It's a fact! Dressing better than the average schlubb when you travel by air these days gets you much more attentive, better service from the flight crew, who do not necessarily look like this on American carriers anymore. Foreign airlines almost always have more pleasant looking, trimmer, better turned out cockpit and cabin crews in the 2000s.
Just returned from a calm, quiet week visiting ol' Mom and Step-Dad in their spacious digs just off Pinehurst #3, where they are adjacent to the green surrounding the 12th or 13th hole about 50 yards from one of their decks. Had lots of time to catch up and become acquainted with their nine-month old yellow lab 'Daisy,' who seems to smile all the day long. We enjoyed several very good Scrabble games in the evenings after dinner along with two of Gin Rummy and a game of Trivial Pursuit followed, invariably, by entertaining conversation about this or that until 1-2am. A delightful week all the way around that ended all too quickly. Back to the salt mines bright and early tomorrow (Monday).
The various flights there and back, courtesy of Delta (via Detroit) and United (via Chicago-O'Hare) were relatively fast and pleasant as far as airline travel goes in 2020. I managed to book an itinerary that left ample time to make one connection each way without having to kill hours and hours between flights in 'the shopping mall with smelly food court' that has been the norm at most air terminals since the 1990s.
I also treated myself to First or Business Class, which is just more comfortable. There's no getting away from that. An interesting thing I noticed at both ends of the trip was that I was the ONLY person relatively dressed seated at the front of the planes for all four flights. And while the flight attendants were pleasant and professional to all passengers, there was a distinct level of added attention and politeness shown to me. It was impossible to overlook.
Very probably that was thanks to my usual travel attire (since the late 1980s): Navy blazer, tucked-in OCBD shirt, olive chinos, navy socks with subdued design, oxblood penny loafers and matching leather belt -- all well-worn and quite comfortable for sitting around once buckled into my seat -- along with a navy double-breasted wool polo coat and charcoal Borsalino fedora, which were taken from me as soon as I set foot aboard each plane and stowed in a handy closet.
On one flight in particular, the front cabin crew were so attentive that it approached fawning and was almost irritating -- almost, but not quite -- at the end of the day. The obviously off duty military guy across the aisle from me, who amazingly resembled a wrinkled hamper of laundry (I'm not kidding) was not pleased. You could tell.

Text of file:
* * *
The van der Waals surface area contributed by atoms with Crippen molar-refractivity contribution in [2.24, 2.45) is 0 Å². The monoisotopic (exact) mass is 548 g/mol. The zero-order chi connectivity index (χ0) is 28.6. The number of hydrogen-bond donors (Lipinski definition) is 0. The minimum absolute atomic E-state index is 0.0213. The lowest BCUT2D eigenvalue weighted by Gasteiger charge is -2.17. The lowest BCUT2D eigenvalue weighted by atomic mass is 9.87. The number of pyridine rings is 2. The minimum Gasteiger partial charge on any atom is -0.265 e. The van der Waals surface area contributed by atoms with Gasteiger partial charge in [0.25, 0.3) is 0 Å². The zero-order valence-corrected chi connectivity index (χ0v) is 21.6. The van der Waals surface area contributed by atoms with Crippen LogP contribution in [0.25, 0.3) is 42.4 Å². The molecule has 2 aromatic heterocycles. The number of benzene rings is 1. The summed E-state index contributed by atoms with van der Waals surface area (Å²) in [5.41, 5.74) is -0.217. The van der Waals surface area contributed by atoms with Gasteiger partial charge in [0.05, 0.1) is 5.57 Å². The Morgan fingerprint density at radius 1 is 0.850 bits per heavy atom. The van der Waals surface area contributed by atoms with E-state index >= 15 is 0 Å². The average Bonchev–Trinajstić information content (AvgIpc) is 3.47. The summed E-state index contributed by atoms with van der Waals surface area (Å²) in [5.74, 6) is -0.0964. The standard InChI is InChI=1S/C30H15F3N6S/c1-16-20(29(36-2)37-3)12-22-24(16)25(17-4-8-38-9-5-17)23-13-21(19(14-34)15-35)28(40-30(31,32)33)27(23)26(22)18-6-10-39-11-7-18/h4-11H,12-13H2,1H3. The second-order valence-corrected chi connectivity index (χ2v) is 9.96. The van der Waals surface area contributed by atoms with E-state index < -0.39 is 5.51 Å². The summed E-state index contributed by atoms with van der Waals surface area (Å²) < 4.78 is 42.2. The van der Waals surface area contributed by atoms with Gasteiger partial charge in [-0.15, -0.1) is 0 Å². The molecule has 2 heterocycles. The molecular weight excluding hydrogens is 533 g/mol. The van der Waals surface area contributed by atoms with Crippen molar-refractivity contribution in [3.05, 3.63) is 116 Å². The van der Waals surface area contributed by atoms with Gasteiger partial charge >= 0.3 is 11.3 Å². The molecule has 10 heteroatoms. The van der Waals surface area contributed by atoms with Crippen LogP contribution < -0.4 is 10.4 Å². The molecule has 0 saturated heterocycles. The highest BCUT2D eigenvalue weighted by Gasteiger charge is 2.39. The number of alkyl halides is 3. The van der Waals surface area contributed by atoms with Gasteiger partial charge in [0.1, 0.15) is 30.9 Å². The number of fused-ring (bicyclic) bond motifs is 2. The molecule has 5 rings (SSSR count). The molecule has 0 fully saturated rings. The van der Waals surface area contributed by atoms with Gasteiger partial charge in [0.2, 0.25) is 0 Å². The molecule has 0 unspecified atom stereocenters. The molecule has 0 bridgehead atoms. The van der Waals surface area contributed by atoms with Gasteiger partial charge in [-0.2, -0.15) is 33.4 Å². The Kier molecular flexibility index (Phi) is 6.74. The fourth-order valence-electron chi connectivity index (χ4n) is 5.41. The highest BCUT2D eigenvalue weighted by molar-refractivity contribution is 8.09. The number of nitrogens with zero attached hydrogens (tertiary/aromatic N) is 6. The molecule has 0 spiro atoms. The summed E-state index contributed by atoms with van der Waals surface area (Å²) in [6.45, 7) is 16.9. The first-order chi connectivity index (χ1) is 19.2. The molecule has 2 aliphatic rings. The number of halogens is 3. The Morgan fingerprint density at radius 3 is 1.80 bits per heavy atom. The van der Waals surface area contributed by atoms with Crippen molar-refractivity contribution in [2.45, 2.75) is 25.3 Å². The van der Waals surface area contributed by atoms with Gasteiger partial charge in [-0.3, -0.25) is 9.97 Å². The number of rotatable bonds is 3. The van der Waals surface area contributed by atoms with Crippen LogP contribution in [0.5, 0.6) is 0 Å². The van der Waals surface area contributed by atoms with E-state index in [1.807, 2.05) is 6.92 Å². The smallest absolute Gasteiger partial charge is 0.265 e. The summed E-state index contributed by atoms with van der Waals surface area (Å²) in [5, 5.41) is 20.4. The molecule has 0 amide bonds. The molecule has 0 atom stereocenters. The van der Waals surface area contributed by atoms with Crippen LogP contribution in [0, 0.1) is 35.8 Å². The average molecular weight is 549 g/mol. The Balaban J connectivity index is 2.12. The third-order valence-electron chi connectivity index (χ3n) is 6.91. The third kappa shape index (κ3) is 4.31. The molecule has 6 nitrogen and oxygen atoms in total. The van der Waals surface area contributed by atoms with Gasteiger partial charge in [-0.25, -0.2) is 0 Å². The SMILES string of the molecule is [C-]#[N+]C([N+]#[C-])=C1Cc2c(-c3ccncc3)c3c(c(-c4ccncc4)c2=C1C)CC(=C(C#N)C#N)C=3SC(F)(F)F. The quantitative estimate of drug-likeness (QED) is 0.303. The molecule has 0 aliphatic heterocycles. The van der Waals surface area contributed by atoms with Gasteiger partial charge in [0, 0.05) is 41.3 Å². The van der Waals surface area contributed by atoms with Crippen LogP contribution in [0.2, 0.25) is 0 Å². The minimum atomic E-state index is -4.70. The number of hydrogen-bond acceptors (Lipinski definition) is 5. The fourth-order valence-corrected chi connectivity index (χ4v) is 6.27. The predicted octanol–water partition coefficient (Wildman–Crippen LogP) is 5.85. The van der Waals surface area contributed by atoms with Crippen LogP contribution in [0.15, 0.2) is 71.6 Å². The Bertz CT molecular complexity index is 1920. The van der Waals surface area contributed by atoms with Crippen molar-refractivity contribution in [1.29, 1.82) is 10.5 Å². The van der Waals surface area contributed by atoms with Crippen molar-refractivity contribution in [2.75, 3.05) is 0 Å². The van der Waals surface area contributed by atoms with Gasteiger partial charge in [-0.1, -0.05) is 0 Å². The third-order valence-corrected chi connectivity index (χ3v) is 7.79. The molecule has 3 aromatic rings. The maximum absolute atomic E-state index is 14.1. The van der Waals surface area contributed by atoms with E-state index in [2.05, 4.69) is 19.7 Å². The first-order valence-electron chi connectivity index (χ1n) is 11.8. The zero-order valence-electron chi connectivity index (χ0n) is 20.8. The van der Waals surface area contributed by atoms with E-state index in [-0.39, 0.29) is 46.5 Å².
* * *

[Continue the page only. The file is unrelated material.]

Nevertheless, the experience I relate just goes to show how dressing a bit better than the herd still garners attentiveness and, dare I say, deference and respect from cabin crew when you travel by air. When "You look like you come from something" (working class lad Sir Paul McCartney's own words), people tend to treat you much better than when you resemble a shambling mound dressed in whatever stretchy, synthetic, pilled, and slightly stained garments -- with designer logos splashed across the chest -- were pulled from under the bed or floor of the closet. Think I'm exaggerating? Look closely at your fellow travelers the next time you're in an airport or on a flight.
Returning the point at hand, as men working to improve our personal style and presentation, we should do everything within our power to make what has become an otherwise unpleasant and inconvenient experience, especially since 9/11, a bit more bearable for ourselves when we must run the gauntlet of airport security and its TSA agents to get from one point on the globe to another. If that means bothering to tuck in a shirt, put on a sports jacket or blazer with leather shoes, and a belt, then let's do that.
Still skeptical? The next time you fly somewhere, try going a bit dressier than usual and take note of the reaction you'll undoubtedly get from airport personnel and cabin crews everywhere.
My late maternal grandfather, an executive with a large building materials corporation out of Manhattan, did quite a bit of travel by air each week once upon a time. That was in days before deregulation, 1978, back when expense accounts were plentiful, and air travel was still glamorous. He flew routinely dressed in conservative suits, white shirts, neckties, and dark shoes. And never once did I hear him utter a word about being (un-) comfortable. Our national obsession with perceived comfort (and you thought it was constant snacking) always rears its head anytime the subject is raised about how awful the general public now looks. "But I want to be comfortable!" goes the tired refrain. Of course, Granddaddy's clothes actually fit him, which might have had something to do with it.
While killing time in the terminal at Raleigh-Durham at the start of my trip home last Friday, I actually spotted a current American Airlines (in subdued, small print along the fuselage) Boeing wide-body airliner sporting the old 1980s-era TWA livery. I had to shake my head and look again. Above is a shot of one of the most beautiful airliners of days long gone by, a Lockheed Constellation, sporting an older version of the TWA livery. Ol' Mom flew on these a few times as a girl in the mid-50s.
Heinz-Ulrich - I have found the same thing to be true, not only on airliners, but at restaurants, hotels, stores and other spots where most men show up looking like unmade beds. I tend to wear a tie as well, and do not find it in the least uncomfortable. As you note, if one's clothes fit properly, comfort is not an issue. I do make some allowances for extreme heat and humidity, but there is still no reason for stains and wrinkles, and a seersucker sport coat generally works even then.ReplyDelete